You can get creative with what you put in your pouch of tofu. If you're on a vegan diet, stick with shiitake mushroom and carrots; if you're into spicy food, top it with spicy tuna and avocado; if you're a salmon lover, stuff the tofu pouch with raw salmon and top it with salmon roe. The concept is similar to a taco, but instead of putting your favorite ingredients into a tortilla, you put the ingredients you love into the tofu pouch.
Want to learn more about furikake and other Asian spice and condiment at H mart? Their meat selection is great for a yakiniku or shabu-shabu (Japanese hot pot) party. I also buy raw fish there for sushi parties. If you get intimated shopping in an Asian supermarket or have questions regarding Asian produce, condiments, and spices, book the Market Secrets Tour with me! This is a two-hour foodies' delight. We tour each aisle, exploring Asian produce, ingredients, sauces, and cookware. Anyone who enjoys cooking Asian food will be overjoyed to get the inside scoop on what to buy in H Mart. Then we go to the food court to learn about iconic comfort foods of Asia and decide on what to enjoy for lunch. During lunch, we do a Q and A.
KOREAN BBQ MAKI
Making Sushi Rice
Melissa's Easy Sushi Rice
- 2 cups sushi rice
- 2 cups water
- 4 tablespoons rice vinegar
- 3 tablespoons sugar
- 2 teaspoons salt
- 2 tablespoons mirin
- Cook rice according to directions. Remove the rice from the heat but keep the lid closed and allow to rest for 10 min.
- Transfer rice into a glass dish to cool and lightly fan the rice while adding the vinegar mixture.
- Mix rice gently to incorporate the vinegar mixture, covered with a lightly damp towel, and allow to cool to body temperature or room temperature. Keep rice covered during use.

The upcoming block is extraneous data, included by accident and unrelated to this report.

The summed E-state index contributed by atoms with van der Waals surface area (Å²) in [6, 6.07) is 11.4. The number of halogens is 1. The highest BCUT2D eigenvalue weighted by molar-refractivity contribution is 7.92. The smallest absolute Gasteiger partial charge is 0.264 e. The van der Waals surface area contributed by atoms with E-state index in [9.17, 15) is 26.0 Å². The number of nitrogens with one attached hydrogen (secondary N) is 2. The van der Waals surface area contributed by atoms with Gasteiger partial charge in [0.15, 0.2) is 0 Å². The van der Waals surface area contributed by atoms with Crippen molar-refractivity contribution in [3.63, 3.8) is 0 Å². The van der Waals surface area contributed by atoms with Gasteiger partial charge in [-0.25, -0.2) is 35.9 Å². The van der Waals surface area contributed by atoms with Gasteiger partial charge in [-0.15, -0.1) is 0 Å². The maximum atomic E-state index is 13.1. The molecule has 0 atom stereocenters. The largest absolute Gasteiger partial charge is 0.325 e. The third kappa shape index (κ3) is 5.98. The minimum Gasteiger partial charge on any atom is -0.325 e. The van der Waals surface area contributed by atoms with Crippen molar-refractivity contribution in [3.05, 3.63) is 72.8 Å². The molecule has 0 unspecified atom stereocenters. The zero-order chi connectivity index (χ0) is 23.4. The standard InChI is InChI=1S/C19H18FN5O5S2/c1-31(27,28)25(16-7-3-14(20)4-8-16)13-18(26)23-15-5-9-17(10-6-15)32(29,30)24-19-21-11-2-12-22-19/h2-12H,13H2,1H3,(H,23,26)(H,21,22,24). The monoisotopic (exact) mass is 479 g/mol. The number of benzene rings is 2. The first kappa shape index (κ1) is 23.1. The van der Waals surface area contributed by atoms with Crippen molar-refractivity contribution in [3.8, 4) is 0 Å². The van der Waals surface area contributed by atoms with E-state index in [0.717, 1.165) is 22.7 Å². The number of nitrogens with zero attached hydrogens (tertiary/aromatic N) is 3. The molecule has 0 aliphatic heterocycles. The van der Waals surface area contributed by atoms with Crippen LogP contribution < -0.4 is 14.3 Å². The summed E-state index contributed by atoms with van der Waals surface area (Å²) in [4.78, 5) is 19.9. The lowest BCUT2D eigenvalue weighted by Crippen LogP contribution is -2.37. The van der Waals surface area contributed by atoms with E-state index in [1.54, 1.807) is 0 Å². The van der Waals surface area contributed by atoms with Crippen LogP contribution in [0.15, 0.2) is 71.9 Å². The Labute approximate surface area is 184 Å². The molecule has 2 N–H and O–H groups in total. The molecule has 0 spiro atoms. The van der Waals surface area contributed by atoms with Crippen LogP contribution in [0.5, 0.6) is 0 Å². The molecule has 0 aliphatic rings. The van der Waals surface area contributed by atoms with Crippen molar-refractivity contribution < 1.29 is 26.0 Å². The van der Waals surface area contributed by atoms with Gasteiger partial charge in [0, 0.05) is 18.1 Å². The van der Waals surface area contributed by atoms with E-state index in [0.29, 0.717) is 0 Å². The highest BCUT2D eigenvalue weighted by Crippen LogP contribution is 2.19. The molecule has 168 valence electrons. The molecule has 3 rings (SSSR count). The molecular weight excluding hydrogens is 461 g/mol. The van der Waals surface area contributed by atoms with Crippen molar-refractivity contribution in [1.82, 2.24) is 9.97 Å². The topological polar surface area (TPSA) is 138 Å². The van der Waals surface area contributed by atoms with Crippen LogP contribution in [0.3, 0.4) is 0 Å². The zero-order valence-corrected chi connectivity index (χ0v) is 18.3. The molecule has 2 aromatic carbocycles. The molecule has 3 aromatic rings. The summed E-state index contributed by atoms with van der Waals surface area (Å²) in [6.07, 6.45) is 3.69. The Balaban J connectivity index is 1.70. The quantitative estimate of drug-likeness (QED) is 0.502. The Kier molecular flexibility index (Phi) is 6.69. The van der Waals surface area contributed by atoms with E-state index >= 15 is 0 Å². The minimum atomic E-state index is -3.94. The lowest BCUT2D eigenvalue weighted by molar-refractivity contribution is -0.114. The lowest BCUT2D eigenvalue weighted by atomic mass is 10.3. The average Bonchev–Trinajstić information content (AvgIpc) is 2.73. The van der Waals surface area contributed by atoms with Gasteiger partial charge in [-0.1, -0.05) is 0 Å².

Making Roy Choi's Sweet and Salty Pork Belly
Sweet and Salty Pork Belly
- 1 pound Berkshire pork belly slice from H Mart
- 1 small onion coarsely chopped
- 4 scallions coarsely chopped
- 1/2 cup peeled garlic cloves
- 1 cup soy sauce
- 1 cup fresh orange juice
- 1/2 cup mirin
- 1/2 cup toasted sesame oil
- 1/4 cup sugar
- 2 tablespoons toasted sesame seeds
- In a blender, make the sweet and salty marinate by pureeing the onion, scallions, garlic, soy sauce, orange juice, mirin, sesame oil, sugar, and sesame seeds until smooth.
- Marinate the meat with one cup for at least thirty minutes. (Save the rest of the marinate for other dishes.) I prefer to cover and refrigerate the meat overnight.
- Bring the beef to room temperature before cooking.
- Add some cooking oil into a wok and cook the meat on medium-high to high heat. It takes about 3 to 5 mins to thoroughly cook it.
Assembling the Korean BBQ Maki
Korean BBQ Maki
- 2 cups cooked sushi rice
- 10 sheets nori
- 1 16 oz jar of kimchi
- 1 cucumber peeled and sliced
- 1 red bell pepper julienned
- 1 pound sweet and salty pork belly cut into long strips
- Place 1 sheet of seaweed on a bamboo mat.
- Press a thin layer of cool rice on the seaweed. Leave at least 1/2 inch from the top and bottom edge of the seaweed uncovered. This is for easier sealing later.
- Arrange cucumber, red bell pepper, kimchi, and pork belly to the rice. Position them about 1 inch away from the bottom edge of the seaweed.
- Slightly wet the top edge of the seaweed. Roll from bottom to the top edge with the help of the bamboo mat tightly.
- Cut roll into 8 equal pieces and serve.
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Melissa is 100% MIT (Made in Taiwan), where she worked as a food writer. She’s also worked alongside renowned chefs like Ming Tsai and Joanne Chang, honing her craft and gathering stories along the way. Part story-teller, part educator, and part food lover, Melissa brings a special blend of experience, skill, and enthusiasm to her work. She blends her Asian background, her new home of New England, and love of food and culture to bring joy, optimism, and inspiration to food lovers and fun-seekers everywhere.
What sparked your passion for the industry?
The desire to make things by hand. The joy of sharing delicious, hearty food with students. The opportunity for people to get connected via cooking and baking. When a child smiled broadly and told me it’s the best scone he has ever made and eaten, it really made my day!
In your opinion, what’s the most important course?
Well, I usually take a peek at the wine list first. I like tapas style, so the course doesn’t really matter. Cheese and charcuterie are always a good place to start. And since I’m a pastry chef, there is always room for dessert!
Bill Gates is picking up your tab, where would you go?